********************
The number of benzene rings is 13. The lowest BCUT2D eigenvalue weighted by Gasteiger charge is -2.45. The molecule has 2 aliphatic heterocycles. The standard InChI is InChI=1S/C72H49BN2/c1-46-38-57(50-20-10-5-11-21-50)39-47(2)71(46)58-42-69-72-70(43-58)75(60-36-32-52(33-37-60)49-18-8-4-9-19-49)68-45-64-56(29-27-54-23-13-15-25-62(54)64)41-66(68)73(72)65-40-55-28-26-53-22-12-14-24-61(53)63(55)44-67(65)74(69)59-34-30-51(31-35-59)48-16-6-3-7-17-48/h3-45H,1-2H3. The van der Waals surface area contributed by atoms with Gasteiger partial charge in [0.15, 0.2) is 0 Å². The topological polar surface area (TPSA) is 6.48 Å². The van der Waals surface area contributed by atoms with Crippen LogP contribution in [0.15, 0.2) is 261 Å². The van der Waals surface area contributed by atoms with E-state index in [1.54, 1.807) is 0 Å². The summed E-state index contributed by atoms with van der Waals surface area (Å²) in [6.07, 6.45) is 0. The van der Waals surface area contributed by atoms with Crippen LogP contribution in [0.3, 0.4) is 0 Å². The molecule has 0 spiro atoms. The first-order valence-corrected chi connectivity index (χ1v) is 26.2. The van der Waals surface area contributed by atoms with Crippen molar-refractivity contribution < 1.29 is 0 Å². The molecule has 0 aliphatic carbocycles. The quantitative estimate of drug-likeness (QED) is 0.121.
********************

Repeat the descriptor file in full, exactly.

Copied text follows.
The number of benzene rings is 13. The lowest BCUT2D eigenvalue weighted by Gasteiger charge is -2.45. The molecule has 2 aliphatic heterocycles. The standard InChI is InChI=1S/C72H49BN2/c1-46-38-57(50-20-10-5-11-21-50)39-47(2)71(46)58-42-69-72-70(43-58)75(60-36-32-52(33-37-60)49-18-8-4-9-19-49)68-45-64-56(29-27-54-23-13-15-25-62(54)64)41-66(68)73(72)65-40-55-28-26-53-22-12-14-24-61(53)63(55)44-67(65)74(69)59-34-30-51(31-35-59)48-16-6-3-7-17-48/h3-45H,1-2H3. The van der Waals surface area contributed by atoms with Gasteiger partial charge in [0.15, 0.2) is 0 Å². The topological polar surface area (TPSA) is 6.48 Å². The van der Waals surface area contributed by atoms with Crippen LogP contribution in [0.15, 0.2) is 261 Å². The van der Waals surface area contributed by atoms with E-state index in [1.54, 1.807) is 0 Å². The summed E-state index contributed by atoms with van der Waals surface area (Å²) in [6.07, 6.45) is 0. The van der Waals surface area contributed by atoms with Crippen LogP contribution in [0.3, 0.4) is 0 Å². The molecule has 0 spiro atoms. The first-order valence-corrected chi connectivity index (χ1v) is 26.2. The van der Waals surface area contributed by atoms with Crippen molar-refractivity contribution < 1.29 is 0 Å². The molecule has 0 aliphatic carbocycles. The quantitative estimate of drug-likeness (QED) is 0.121.